Ivan Reitman‘s Ghostbusters 3 has been in development hell for years, but we’re always hearing that it’s right around the corner. That may now be the case since we learned in August that the production had given up the ghost of getting Bill Murray to return (even if his character would have been a ghost). In July, Etan Cohen (Men in Black III) was tapped to re-write the script. The pieces seem to be falling into place, and now Deadline is reporting that Reitman is planning to shoot the sequel next summer.
If Ghostbusters 3 is going to happen, this is probably when. We don’t know if the sequel will still function as a reboot where a new, younger team of Ghostbusters are brought in to carry the franchise. That would probably be the preferred direction for Sony, but perhaps it’s best to focus on one film at a time considering how long it’s taken for the third movie to get in front of cameras.
Dan Aykroyd has somehow become the Mark Millar of his own franchise. While Mark Millar is an outsider who pretends like he knows the daily goings-on behind the adaptations of his comic books, Aykroyd is actually a producer of the Ghostbuters movies. However, he exposes the key flaw in trying to give people specific status reports: the facts change on a daily basis. Just because it’s sunny today, doesn’t mean it’s going to be sunny a year from now. If everything Aykroyd said about Ghostbusters 3 was accurate, filming would have taken place this past spring. But the most frequently asked question for Aykroyd hasn’t even been, “When do you start filming?” It’s been, “Is Bill Murray coming back?”
The chances of Murray returning have always leaned towards no with the star highly reluctant to reprise his role as Dr. Peter Venkman. There was a time when he seemed slightly up on the idea of the character returning as a ghost, but that’s about it. Now it looks like Aykroyd is finally willing to move on without Murray. Hit the jump for more.
At this point, if Dan Aykroyd has anything to say about Ghostbusters III, I tend to take it with a grain of salt. Last week, Aykroyd said that the movie had replaced Bad Teacher scribes, Lee Eisenberg and Gene Stupnitsky, with “a new writing staff.” Here’s the grain of truth: Ghostbusters III does have a new writer, but not a staff. According to Variety, Sony has brought in Men in Black 3 screenwriter Etan Cohen to rewrite the script. Cohen received sole writing credit on MIB 3, which has grossed more than $600 million worldwide, even though his script wasn’t completely finished when filming began, and it was passed off to other writers (namely Jeff Nathanson and then David Koepp) during production.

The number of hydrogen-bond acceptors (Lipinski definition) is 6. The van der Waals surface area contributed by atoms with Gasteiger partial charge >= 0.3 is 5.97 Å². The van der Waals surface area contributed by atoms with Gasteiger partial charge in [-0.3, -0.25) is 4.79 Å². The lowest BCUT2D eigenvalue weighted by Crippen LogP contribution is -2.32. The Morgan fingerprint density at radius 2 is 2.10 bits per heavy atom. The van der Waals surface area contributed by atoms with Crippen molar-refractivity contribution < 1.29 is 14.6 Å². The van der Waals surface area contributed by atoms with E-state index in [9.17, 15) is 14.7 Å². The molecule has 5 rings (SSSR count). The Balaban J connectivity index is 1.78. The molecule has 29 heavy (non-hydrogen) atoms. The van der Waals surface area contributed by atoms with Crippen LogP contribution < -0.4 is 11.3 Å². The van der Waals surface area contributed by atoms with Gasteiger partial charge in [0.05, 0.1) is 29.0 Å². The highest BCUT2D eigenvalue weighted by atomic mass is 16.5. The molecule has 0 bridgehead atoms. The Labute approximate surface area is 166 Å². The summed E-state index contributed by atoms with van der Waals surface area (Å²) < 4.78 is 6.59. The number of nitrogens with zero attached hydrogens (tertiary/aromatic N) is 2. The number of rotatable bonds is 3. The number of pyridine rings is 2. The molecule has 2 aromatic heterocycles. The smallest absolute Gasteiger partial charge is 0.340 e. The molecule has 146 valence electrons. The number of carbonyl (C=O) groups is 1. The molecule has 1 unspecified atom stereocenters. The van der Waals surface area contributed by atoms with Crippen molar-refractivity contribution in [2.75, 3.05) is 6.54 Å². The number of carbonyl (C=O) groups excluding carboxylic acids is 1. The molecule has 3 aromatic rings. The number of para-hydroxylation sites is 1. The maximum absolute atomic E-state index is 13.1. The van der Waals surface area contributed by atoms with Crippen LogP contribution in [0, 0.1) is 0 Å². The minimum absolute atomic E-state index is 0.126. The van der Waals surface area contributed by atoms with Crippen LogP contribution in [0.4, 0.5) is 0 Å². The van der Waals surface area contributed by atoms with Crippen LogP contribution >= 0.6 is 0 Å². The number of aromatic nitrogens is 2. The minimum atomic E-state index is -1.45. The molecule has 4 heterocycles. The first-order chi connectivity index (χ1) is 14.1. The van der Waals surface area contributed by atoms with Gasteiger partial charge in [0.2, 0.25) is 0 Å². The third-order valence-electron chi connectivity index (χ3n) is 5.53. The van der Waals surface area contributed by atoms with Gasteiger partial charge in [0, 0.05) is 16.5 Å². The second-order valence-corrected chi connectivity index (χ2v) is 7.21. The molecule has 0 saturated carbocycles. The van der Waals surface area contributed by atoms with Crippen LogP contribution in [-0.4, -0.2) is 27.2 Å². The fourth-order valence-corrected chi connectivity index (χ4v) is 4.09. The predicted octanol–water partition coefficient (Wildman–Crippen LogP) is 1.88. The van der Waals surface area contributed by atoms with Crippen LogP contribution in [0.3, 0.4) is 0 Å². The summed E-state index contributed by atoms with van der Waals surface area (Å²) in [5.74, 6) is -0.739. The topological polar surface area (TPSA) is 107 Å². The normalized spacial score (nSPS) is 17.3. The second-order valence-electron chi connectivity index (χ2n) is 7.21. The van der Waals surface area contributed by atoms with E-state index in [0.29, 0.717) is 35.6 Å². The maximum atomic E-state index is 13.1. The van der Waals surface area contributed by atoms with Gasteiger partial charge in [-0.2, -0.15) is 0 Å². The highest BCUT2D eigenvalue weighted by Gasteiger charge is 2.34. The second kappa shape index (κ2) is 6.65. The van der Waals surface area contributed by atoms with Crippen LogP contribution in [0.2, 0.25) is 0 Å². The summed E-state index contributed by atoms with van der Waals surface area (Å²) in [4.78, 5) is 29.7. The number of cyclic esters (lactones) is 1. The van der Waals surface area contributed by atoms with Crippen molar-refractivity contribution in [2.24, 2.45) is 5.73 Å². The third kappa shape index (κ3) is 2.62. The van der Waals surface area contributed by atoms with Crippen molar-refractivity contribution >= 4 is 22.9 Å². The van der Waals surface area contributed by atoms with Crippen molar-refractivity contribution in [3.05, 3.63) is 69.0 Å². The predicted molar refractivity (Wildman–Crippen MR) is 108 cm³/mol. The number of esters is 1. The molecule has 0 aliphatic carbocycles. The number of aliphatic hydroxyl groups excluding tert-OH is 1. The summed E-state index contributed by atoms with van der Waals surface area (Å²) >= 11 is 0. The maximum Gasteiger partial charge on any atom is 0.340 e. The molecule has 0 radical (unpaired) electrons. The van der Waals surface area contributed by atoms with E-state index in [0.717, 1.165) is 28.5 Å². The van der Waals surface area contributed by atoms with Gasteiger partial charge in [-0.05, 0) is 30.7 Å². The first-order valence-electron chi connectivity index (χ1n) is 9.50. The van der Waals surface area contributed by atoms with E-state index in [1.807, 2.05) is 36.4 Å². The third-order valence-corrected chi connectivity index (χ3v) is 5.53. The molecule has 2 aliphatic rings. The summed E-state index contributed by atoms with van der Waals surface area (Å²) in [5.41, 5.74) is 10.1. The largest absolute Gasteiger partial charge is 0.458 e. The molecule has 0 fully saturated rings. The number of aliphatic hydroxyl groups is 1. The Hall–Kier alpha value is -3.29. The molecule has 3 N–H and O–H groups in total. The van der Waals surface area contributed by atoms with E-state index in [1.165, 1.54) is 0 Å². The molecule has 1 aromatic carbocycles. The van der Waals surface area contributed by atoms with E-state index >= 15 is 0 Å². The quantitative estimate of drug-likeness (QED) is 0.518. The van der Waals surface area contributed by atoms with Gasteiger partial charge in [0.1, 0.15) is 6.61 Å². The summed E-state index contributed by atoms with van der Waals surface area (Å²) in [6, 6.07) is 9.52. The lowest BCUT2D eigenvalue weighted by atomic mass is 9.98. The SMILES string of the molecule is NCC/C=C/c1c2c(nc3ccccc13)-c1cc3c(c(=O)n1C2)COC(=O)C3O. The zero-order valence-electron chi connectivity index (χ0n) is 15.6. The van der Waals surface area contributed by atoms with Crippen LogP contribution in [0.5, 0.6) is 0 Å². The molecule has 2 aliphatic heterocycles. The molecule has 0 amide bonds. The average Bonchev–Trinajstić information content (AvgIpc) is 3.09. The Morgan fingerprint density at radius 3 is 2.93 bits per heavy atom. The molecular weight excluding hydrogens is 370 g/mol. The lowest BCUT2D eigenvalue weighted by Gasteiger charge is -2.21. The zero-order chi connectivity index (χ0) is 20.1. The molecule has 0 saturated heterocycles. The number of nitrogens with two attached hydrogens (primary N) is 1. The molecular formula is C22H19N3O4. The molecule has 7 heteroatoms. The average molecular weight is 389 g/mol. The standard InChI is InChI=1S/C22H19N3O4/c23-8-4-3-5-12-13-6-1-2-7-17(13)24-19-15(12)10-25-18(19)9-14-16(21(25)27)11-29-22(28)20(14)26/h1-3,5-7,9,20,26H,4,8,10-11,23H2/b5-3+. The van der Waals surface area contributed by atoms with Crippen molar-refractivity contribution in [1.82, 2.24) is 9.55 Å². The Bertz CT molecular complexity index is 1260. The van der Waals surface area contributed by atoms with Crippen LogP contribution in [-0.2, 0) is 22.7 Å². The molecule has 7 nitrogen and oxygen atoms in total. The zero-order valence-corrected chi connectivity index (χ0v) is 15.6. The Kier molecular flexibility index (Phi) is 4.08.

With a project the size of Ghostbusters III, I don’t expect Cohen to be the last writer who gets his hands on the script. In addition to this new gig, he’s also attached to make his directing debut on Boy Scouts vs. Zombies. Hit the jump for more on Ghostbusters III
Dan Aykroyd continues to be the most vocal supporter of the struggling Ghostbusters 3 project. Last summer, Aykroyd rekindled our hopes that the film would shoot in the spring of 2012 with or without Bill Murray’s involvement (which clearly never happened). Then, Aykroyd floated the possibility of recasting Peter Venkman and admitted to needing more time to work on the screenplay by Bad Teacher scribes, Lee Eisenberg and Gene Stupnitsky. He more recently confirmed that Murray would have nothing to do with the project. Now it seems as if the writing duo of Eisenberg and Stupnitsky are out as well, as Aykroyd recently commented that a new team was in place. While I admire the man’s tenacity in bringing a suitable project to the screen, I’m beginning to wonder whether or not we should just leave well enough alone. More from Aykroyd after the jump.
Dan Aykroyd has been looking to bring Ghostbusters 3 to life for over a decade, and real studio interest has picked up in the last few years. He’s got a script from The Office writers Lee Eisenberg and Gene Stupnitsky (which apparently Aykroyd is still working on) that would see the original cast handing their proton packs over to some fresh-faced spirit chasers that can really appeal to the kids, with their Twitter and their Justin Bieber. Alas, his good friend Bill Murray (who, I’m told, is also an actor of some repute) is dead-set on playing party-pooper. Today, in an interview with the Telegraph, Aykroyd briefly discussed the film and Murray’s assured absence. Said Aykroyd:
“At this point it’s in suspended animation. The studio, the director Ivan Reitman and [co-star] Harold Ramis feel there must be a way to do it, but Bill Murray will not do the movie. He doesn’t want to be involved.”
Hit the jump for more.
Ghostbusters 3 has been lingering in development hell for quite some time now, and it appears it’s time for another nothing update from Dan Aykroyd. He previously stated that production would begin this spring, but then we heard that Sony wasn’t exactly keen on moving forward without Bill Murray’s involvement. A script was initially commissioned by Bad Teacher scribes Gene Stupnitsky and Lee Eisenberg, but now it appears that Aykroyd is still working on the screenplay:
“The script must be perfect. We cannot release a film that is any less than that. We have more work to do.”
Rather than give firm timetables, it appears Aykroyd understands that they’ve got quite a while to go before they can think about production. Hit the jump for more from Akyroyd, including the suggestion that Murray could be replaced, the possible return of Rick Moranis, and what Aykroyd had to say about Murray supposedly shredding the script.
I still can’t get over how much I liked Bad Teacher and how hard and consistently I laughed throughout. It’s not one of my favorite movies of the year, but it was certainly the best surprise thus far. That’s why I’m delighted to hear that screenwriters Gene Stupnitsky and Lee Eisenberg and director Jake Kasdan are re-teaming for an untitled comedy at Sony. Here’s the logline according to Deadline: “After a Supercuts manager advises his best friend to break off his engagement, he unexpectedly falls in love with the jilted fiancee, testing both his new romance and his friendship.” I imagine the worst part isn’t the risk of losing your girlfriend or your best friend. It’s the realization of working at Supercuts.
There’s no word on a sequel to Bad Teacher even though the film grossed $215 million worldwide off a $30 million budget. If a sequel doesn’t happen, I would be completely okay with that. In a related story, Eisneberg and Stupnitsky worked on the screenplay for Ghostbusters III and Deadline has a discouraging update on the long-in-development sequel.